Coca-Cola Inc. We need to look back at these cases he rather hastily dismissed,
and see if it was based on valid reasons or personal interests.
That’s ridiculous! If a better judge is found, do you think legal
No, not really. While the cases are important, it’s not going to make the
difference. I think it is up to the public. People in this country need to know
what is going on. They need to understand Coca-Cola, one of the ultimate all-American
brands, approves violence in order to guarantee a higher profit. We are talking
about the largest beverage company in the world. They are controlling beverage
markets to an amazing degree. I just returned from Peru this past week and it
is so obvious the power of Coca-Cola in the markets there. They own almost every
single beverage on the shelves—the main Coke brands, Fanta, Dasani and
San Luise, the oldest Peruvian bottled water. They control the market and ensure
they maintain it. Part of capitalism is that you want to maximize your profit
and a unionized workforce can hinder that.
Speaking of water, what about other places like India, where Coke has allegedly
polluted and depleted water supplies?
Well Coke not only bottles water, but what is Coke? It’s primarily water
with sugar and flavors. Coca-Cola has actually gained control over water sources
that are very valuable to Indian communities. These resources used to be community
owned, or at least it was understood that water was there for the life of people.
They should have access to it.
Ironically, Coca-Cola, because they have the resources to advertise so much and
because their brand is so well known throughout the world, a lot of people still
want to drink it. In some places, Coke is cheaper than water and so people drink
Coke. If the water supply is being depleted…by the time people realize
what is happening they have reached the point of no return. And in Coke’s
case in India, one of their public relations moves has been to announce free
water at their plants. You can come and fill up your bottles. In some cases people
have to travel further to get the water. Regardless, they are still depleting
the water supply not just for drinking but also for crops, livestock, etc.
Look how good we are…come here to get your water.
Exactly. We took it, but you can have some back. But if you play it just right
Coke can say, “One of our programs in India is to provide free water to
the poor communities where we are located.” Wow! What a wonderful thing.
That is very humane of you Coca-Cola.
Why do you think consumers are unaware such bloodshed goes into making their
Here in the U.S. I think it is primarily because media makes no attempt to cover
the issue. Coca-Cola is a ‘great American company.’ The idea that
they would condone violence is simply untouchable. Besides who wants to think
about dead union organizers while drinking their soda? It’s easier to just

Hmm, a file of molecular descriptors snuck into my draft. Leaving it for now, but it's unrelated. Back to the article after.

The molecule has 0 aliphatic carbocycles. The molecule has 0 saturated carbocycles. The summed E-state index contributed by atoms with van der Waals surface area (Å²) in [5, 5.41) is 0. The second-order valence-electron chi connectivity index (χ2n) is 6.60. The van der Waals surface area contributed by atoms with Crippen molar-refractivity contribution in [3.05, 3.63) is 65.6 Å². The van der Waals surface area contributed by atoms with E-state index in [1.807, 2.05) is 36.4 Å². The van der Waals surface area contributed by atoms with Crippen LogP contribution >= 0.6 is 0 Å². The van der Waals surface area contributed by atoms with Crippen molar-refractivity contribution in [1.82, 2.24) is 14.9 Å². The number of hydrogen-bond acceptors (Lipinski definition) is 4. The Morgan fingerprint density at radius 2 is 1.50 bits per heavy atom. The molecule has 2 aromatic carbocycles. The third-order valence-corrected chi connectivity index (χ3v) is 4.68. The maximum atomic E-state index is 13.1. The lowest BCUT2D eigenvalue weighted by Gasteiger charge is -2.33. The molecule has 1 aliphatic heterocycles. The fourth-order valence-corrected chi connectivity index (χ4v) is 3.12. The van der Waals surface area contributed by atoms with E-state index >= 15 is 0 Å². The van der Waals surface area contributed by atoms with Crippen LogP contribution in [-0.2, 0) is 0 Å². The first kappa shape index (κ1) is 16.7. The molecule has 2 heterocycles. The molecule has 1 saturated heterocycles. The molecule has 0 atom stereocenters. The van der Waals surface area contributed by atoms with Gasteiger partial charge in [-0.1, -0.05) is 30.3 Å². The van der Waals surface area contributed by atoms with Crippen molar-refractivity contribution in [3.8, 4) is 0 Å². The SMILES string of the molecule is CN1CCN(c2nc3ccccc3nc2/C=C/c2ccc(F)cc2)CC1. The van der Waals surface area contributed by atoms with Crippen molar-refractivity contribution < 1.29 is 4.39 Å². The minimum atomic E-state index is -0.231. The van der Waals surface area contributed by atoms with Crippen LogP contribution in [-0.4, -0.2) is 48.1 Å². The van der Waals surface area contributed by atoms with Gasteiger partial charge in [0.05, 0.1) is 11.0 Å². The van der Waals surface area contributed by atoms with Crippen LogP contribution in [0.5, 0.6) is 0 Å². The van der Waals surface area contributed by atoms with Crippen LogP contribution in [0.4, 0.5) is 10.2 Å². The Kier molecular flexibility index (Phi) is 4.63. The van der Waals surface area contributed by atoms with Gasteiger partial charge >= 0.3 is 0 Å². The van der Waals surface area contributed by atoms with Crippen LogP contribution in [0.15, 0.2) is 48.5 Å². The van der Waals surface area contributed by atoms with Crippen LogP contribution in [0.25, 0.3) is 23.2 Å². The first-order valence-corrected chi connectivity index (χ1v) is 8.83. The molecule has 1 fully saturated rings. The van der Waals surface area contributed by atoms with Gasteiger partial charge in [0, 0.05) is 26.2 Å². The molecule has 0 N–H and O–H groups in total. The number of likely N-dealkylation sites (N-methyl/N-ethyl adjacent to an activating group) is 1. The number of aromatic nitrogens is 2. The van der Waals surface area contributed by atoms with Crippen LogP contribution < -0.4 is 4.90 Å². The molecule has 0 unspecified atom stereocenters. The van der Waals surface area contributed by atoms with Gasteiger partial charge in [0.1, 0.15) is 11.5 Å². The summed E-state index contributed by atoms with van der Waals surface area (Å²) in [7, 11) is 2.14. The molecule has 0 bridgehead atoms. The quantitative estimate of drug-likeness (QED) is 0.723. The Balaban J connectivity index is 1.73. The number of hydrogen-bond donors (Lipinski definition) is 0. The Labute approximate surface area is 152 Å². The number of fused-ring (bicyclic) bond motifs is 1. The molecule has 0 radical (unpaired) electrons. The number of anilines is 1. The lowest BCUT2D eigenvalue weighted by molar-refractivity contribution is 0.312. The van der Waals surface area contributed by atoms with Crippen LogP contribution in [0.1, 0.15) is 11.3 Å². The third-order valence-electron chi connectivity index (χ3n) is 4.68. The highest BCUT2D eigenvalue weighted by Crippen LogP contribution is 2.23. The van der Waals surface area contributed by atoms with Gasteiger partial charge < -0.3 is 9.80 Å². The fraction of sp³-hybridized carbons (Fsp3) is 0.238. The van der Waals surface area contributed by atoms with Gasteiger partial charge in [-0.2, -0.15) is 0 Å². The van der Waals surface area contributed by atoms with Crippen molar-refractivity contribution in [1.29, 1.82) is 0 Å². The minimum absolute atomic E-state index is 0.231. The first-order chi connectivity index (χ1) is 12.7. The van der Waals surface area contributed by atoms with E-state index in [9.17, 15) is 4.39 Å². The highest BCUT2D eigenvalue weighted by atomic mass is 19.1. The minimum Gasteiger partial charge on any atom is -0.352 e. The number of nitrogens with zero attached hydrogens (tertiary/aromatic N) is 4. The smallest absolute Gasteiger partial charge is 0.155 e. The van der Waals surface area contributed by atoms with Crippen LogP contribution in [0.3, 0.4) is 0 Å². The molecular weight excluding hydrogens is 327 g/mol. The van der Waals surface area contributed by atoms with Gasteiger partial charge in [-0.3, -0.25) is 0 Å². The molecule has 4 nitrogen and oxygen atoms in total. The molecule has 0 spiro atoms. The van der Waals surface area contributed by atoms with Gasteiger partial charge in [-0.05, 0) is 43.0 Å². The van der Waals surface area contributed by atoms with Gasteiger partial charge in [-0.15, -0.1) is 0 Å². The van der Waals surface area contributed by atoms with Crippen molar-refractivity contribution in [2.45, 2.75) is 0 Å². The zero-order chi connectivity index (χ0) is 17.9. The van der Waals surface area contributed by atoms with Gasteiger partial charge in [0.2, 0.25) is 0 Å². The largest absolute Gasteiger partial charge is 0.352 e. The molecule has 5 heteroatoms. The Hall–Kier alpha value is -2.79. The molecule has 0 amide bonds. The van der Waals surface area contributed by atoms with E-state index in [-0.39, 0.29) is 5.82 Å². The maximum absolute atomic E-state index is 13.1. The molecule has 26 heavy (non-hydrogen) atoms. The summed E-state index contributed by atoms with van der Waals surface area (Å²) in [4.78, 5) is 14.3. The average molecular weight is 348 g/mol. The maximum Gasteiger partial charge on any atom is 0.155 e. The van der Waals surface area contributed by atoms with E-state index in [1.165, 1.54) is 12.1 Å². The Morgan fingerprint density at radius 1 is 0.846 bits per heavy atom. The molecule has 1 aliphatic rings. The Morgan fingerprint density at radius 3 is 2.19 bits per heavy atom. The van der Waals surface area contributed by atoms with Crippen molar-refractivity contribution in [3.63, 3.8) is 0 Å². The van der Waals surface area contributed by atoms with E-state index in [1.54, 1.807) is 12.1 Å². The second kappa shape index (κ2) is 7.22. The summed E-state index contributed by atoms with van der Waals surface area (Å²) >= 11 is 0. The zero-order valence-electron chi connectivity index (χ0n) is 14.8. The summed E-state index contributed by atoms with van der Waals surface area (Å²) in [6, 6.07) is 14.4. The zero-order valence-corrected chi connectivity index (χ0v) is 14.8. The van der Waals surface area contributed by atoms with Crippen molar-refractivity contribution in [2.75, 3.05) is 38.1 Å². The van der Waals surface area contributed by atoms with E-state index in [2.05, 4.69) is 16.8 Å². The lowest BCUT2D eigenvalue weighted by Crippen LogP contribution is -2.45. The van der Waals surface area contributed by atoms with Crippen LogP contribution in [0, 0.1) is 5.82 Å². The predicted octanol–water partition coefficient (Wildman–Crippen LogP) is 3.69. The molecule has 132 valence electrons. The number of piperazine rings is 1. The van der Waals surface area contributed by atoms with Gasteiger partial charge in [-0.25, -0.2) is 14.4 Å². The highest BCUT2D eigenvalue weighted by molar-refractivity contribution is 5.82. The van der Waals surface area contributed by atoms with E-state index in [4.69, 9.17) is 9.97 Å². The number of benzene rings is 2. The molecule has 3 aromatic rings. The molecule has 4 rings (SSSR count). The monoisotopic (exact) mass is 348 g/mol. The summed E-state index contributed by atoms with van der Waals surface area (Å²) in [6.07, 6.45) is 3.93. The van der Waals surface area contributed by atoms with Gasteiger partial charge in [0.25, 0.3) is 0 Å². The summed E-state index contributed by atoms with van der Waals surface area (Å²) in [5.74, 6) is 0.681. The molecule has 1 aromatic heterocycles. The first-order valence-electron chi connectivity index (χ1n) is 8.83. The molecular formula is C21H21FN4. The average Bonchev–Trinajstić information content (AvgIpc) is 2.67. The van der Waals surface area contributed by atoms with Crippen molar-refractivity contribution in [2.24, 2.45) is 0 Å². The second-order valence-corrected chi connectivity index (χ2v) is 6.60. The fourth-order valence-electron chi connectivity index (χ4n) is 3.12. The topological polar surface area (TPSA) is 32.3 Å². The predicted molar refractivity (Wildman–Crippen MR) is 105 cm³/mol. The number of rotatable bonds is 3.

be unaware and accept Coca-Cola’s denouncement of the accusations. And
also a well funded campaign of advertisements with catchy slogans.
Are you asking people to boycott all Coca-Cola products?
It’s hard enough getting them to give up Coke… As an organizer you
have to be aware of not overwhelming someone. I’d like you to stop supporting
Coca-Cola which means you can’t use any of these 175 other products. It’s
all part of that broader critique of capitalism. In general, we have to educate
people on how these huge multinational companies work. We need to be able to
show the connections, that Coca-Cola—and other multi-nationals—benefits
from the free trade agreements that the U.S. pushes upon other countries. It
gives them access to those markets to sell their goods and get access to land
to grow crops that they turn into products…all the while, they are pushing
small farmers off their land. It just creates a big cycle and that is what people
need to understand when they look at any major brand. People need to have an
understanding that the company exists on exploitation. This entire system requires
violence and exploitation to function. It will remain so until individually and
as a society we choose to operate in a nonviolent way. We need to show people
there are alternatives. We need to make sure the education continues.
Colleges and universities including the University of Michigan, New York University,
and Rutgers University, have cancelled or suspended their vending contracts with
Coke. Is this helping?
It is raising awareness. If Coke sees enough of these universities, enough unions
taking the machines out of their union halls and municipalities and school districts
doing the same, they will realize it will affect their profit and it becomes
a matter of business. Now it becomes a problem. I really don’t think they
will deal with it from a human rights perspective. They are not going to say, “Oh
that’s a lot of people being killed because of us. Maybe we should do something.” They
are only going to do it when they see their profit is suffering. And then they
will make those changes quickly.
When I was in Peru, I met a student from Colombia very familiar with the Coca-Cola
struggle. He said it was really good for them to hear universities canceling
their contracts. It really empowers the workers to know that people in the U.S.
are thinking of them. Especially when Americans know this is where the headquarters
are…where Coke is based.
Is there anything else you would like to add?
Well, the International Union of Food Workers is pushing for a global workers
rights agreement with Coca-Cola. It would be a fairly significant step if they
were to sign on. It would be an admission that not only are they aware of what
is going on but also that they have the ability to make a difference and put
an end to it.
We mostly need to get things to the point when people go into a store and see
a Coca-Cola product, they know if they buy this they are supporting violence.
We have a long way to go. Most people just love Coke. We need to make the link
that these products come from a gruesome cycle of murders, kidnappings and torturing
of union leaders and organizers.